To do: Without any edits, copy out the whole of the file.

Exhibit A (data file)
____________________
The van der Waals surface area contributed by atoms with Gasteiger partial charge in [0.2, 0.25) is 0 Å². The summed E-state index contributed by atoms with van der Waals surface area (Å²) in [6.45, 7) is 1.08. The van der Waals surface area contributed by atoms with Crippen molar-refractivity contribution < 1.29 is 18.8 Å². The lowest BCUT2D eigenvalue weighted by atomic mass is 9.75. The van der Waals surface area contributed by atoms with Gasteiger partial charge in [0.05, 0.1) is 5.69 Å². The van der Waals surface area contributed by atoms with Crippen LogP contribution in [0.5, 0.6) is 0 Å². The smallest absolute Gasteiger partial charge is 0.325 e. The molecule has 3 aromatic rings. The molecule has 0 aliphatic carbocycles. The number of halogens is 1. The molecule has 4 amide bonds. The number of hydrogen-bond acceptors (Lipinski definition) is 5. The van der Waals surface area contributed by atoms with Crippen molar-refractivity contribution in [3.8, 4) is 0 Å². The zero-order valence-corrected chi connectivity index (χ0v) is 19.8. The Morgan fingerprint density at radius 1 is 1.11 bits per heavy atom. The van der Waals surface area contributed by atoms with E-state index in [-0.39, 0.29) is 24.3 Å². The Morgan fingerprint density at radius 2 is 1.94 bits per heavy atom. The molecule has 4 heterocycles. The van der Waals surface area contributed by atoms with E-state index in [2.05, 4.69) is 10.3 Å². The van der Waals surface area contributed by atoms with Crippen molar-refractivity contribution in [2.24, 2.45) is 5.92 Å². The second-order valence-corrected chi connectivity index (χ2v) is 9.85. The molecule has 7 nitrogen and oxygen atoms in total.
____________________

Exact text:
The van der Waals surface area contributed by atoms with Gasteiger partial charge in [0.2, 0.25) is 0 Å². The summed E-state index contributed by atoms with van der Waals surface area (Å²) in [6.45, 7) is 1.08. The van der Waals surface area contributed by atoms with Crippen molar-refractivity contribution < 1.29 is 18.8 Å². The lowest BCUT2D eigenvalue weighted by atomic mass is 9.75. The van der Waals surface area contributed by atoms with Gasteiger partial charge in [0.05, 0.1) is 5.69 Å². The van der Waals surface area contributed by atoms with Crippen LogP contribution in [0.5, 0.6) is 0 Å². The smallest absolute Gasteiger partial charge is 0.325 e. The molecule has 3 aromatic rings. The molecule has 0 aliphatic carbocycles. The number of halogens is 1. The molecule has 4 amide bonds. The number of hydrogen-bond acceptors (Lipinski definition) is 5. The van der Waals surface area contributed by atoms with Crippen molar-refractivity contribution in [3.8, 4) is 0 Å². The zero-order valence-corrected chi connectivity index (χ0v) is 19.8. The Morgan fingerprint density at radius 1 is 1.11 bits per heavy atom. The van der Waals surface area contributed by atoms with E-state index in [-0.39, 0.29) is 24.3 Å². The Morgan fingerprint density at radius 2 is 1.94 bits per heavy atom. The molecule has 4 heterocycles. The van der Waals surface area contributed by atoms with E-state index in [2.05, 4.69) is 10.3 Å². The van der Waals surface area contributed by atoms with Crippen molar-refractivity contribution in [2.24, 2.45) is 5.92 Å². The second-order valence-corrected chi connectivity index (χ2v) is 9.85. The molecule has 7 nitrogen and oxygen atoms in total.